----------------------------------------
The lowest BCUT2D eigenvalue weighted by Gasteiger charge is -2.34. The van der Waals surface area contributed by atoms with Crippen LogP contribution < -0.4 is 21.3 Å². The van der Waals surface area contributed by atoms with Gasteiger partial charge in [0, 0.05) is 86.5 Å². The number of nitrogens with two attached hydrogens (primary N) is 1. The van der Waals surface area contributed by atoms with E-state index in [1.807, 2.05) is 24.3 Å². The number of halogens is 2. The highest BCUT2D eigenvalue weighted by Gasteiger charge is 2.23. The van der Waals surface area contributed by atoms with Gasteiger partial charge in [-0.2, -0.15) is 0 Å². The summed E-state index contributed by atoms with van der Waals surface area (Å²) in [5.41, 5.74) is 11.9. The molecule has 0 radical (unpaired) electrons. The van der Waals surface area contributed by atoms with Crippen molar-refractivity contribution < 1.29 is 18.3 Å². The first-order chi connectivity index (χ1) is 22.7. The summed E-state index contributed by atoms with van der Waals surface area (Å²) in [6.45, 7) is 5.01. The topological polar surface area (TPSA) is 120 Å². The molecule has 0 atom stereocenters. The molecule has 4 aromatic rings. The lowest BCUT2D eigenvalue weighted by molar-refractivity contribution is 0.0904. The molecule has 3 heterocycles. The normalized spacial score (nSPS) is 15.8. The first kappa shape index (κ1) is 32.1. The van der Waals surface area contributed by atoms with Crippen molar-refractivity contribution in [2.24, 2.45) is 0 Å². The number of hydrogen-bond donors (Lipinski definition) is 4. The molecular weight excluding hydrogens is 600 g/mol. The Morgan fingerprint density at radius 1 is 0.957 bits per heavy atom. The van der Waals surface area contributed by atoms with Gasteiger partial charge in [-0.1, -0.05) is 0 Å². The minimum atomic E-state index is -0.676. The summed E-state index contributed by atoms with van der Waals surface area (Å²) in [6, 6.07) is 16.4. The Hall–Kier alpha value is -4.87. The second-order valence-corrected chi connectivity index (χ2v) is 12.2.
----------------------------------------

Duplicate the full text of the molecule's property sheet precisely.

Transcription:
The lowest BCUT2D eigenvalue weighted by Gasteiger charge is -2.34. The van der Waals surface area contributed by atoms with Crippen LogP contribution < -0.4 is 21.3 Å². The van der Waals surface area contributed by atoms with Gasteiger partial charge in [0, 0.05) is 86.5 Å². The number of nitrogens with two attached hydrogens (primary N) is 1. The van der Waals surface area contributed by atoms with E-state index in [1.807, 2.05) is 24.3 Å². The number of halogens is 2. The highest BCUT2D eigenvalue weighted by Gasteiger charge is 2.23. The van der Waals surface area contributed by atoms with Gasteiger partial charge in [-0.2, -0.15) is 0 Å². The summed E-state index contributed by atoms with van der Waals surface area (Å²) in [5.41, 5.74) is 11.9. The molecule has 0 radical (unpaired) electrons. The van der Waals surface area contributed by atoms with Crippen molar-refractivity contribution < 1.29 is 18.3 Å². The first-order chi connectivity index (χ1) is 22.7. The summed E-state index contributed by atoms with van der Waals surface area (Å²) in [6.45, 7) is 5.01. The topological polar surface area (TPSA) is 120 Å². The molecule has 0 atom stereocenters. The molecule has 4 aromatic rings. The lowest BCUT2D eigenvalue weighted by molar-refractivity contribution is 0.0904. The molecule has 3 heterocycles. The normalized spacial score (nSPS) is 15.8. The first kappa shape index (κ1) is 32.1. The van der Waals surface area contributed by atoms with Crippen molar-refractivity contribution in [2.24, 2.45) is 0 Å². The number of hydrogen-bond donors (Lipinski definition) is 4. The molecular weight excluding hydrogens is 600 g/mol. The Morgan fingerprint density at radius 1 is 0.957 bits per heavy atom. The van der Waals surface area contributed by atoms with Gasteiger partial charge in [-0.1, -0.05) is 0 Å². The minimum atomic E-state index is -0.676. The summed E-state index contributed by atoms with van der Waals surface area (Å²) in [6, 6.07) is 16.4. The Hall–Kier alpha value is -4.87. The second-order valence-corrected chi connectivity index (χ2v) is 12.2.